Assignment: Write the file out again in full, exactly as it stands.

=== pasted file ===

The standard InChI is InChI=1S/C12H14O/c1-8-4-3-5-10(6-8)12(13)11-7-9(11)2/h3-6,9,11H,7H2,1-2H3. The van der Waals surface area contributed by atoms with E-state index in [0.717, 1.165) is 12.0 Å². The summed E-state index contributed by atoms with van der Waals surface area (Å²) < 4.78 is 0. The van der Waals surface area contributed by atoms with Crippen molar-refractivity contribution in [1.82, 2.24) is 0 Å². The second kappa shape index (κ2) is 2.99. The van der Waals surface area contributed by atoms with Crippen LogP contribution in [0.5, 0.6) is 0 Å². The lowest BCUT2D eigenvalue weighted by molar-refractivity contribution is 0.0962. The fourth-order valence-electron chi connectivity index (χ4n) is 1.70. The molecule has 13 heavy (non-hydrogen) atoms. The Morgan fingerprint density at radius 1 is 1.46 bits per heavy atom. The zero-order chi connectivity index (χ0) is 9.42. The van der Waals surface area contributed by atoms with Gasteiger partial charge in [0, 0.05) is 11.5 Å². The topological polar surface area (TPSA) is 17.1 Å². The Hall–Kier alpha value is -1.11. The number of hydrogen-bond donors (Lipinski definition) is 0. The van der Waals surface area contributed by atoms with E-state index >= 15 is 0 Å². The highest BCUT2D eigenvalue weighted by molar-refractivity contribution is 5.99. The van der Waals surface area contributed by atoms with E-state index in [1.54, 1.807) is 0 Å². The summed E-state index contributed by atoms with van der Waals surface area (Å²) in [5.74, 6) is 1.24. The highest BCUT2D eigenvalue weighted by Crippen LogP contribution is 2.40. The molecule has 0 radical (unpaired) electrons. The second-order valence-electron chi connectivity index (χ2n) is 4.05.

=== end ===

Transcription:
The standard InChI is InChI=1S/C12H14O/c1-8-4-3-5-10(6-8)12(13)11-7-9(11)2/h3-6,9,11H,7H2,1-2H3. The van der Waals surface area contributed by atoms with E-state index in [0.717, 1.165) is 12.0 Å². The summed E-state index contributed by atoms with van der Waals surface area (Å²) < 4.78 is 0. The van der Waals surface area contributed by atoms with Crippen molar-refractivity contribution in [1.82, 2.24) is 0 Å². The second kappa shape index (κ2) is 2.99. The van der Waals surface area contributed by atoms with Crippen LogP contribution in [0.5, 0.6) is 0 Å². The lowest BCUT2D eigenvalue weighted by molar-refractivity contribution is 0.0962. The fourth-order valence-electron chi connectivity index (χ4n) is 1.70. The molecule has 13 heavy (non-hydrogen) atoms. The Morgan fingerprint density at radius 1 is 1.46 bits per heavy atom. The zero-order chi connectivity index (χ0) is 9.42. The van der Waals surface area contributed by atoms with Gasteiger partial charge in [0, 0.05) is 11.5 Å². The topological polar surface area (TPSA) is 17.1 Å². The Hall–Kier alpha value is -1.11. The number of hydrogen-bond donors (Lipinski definition) is 0. The van der Waals surface area contributed by atoms with E-state index >= 15 is 0 Å². The highest BCUT2D eigenvalue weighted by molar-refractivity contribution is 5.99. The van der Waals surface area contributed by atoms with E-state index in [1.54, 1.807) is 0 Å². The summed E-state index contributed by atoms with van der Waals surface area (Å²) in [5.74, 6) is 1.24. The highest BCUT2D eigenvalue weighted by Crippen LogP contribution is 2.40. The molecule has 0 radical (unpaired) electrons. The second-order valence-electron chi connectivity index (χ2n) is 4.05.